Patient-partnered genomics study IDs immunotherapy as potential treatment for rare cancer
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NEW YORK — Angiosarcoma Project, a patient-partnered genomics study, identified immune checkpoint inhibition as a potential treatment option for patients with angiosarcomas of the head, face, neck, or scalp (HFNS), according to data presented at the fourth CRI-CIMT-EATI-AACR International Cancer Immunotherapy Conference: Translating Science into Survival, held Sept. 30-Oct. 3.

“Angiosarcoma is an exceedingly rare cancer affecting about 300 patients a year in the United States, has a high mortality rate, and has no standard of care; because of its rarity, there is a dearth of scientific discoveries that can lead to clinical impact,” said Corrie A. Painter, PhD, associate director of Operations and Scientific Outreach at Broad Institute of MIT and Harvard. “It is important to develop novel approaches for working with patients who are geographically dispersed and who may never have the opportunity to participate in a large-scale research effort because they have such a rare disease.”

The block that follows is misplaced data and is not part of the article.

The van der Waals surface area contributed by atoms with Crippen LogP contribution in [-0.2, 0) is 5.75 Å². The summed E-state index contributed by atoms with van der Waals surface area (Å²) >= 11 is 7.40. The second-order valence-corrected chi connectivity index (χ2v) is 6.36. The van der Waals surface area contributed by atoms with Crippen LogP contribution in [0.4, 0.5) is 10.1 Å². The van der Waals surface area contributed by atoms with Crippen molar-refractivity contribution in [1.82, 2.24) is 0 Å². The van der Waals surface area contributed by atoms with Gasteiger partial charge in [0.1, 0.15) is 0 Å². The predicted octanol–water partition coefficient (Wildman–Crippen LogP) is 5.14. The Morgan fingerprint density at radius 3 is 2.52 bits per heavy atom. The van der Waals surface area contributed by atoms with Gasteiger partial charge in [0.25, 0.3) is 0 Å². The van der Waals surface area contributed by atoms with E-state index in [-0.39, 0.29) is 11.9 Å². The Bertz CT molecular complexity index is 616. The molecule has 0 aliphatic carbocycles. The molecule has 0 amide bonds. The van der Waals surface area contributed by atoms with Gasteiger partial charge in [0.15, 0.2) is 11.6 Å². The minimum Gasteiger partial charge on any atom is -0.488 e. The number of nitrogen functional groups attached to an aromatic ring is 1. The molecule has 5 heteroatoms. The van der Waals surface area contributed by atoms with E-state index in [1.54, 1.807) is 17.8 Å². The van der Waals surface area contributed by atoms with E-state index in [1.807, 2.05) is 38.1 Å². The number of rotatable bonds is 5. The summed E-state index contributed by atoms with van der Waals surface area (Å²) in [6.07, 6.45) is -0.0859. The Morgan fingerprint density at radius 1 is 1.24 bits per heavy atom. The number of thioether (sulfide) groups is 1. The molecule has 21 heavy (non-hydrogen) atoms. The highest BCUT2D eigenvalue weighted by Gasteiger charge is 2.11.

The Angiosarcoma Project, launched by the Broad Institute in March 2017 in collaboration with Dana-Farber Cancer Institute, partners with patients throughout the duration of the project, including design, build, launch, and accrual, to develop a comprehensive resource to enable discoveries about this rare cancer, Painter said. Researchers in this project

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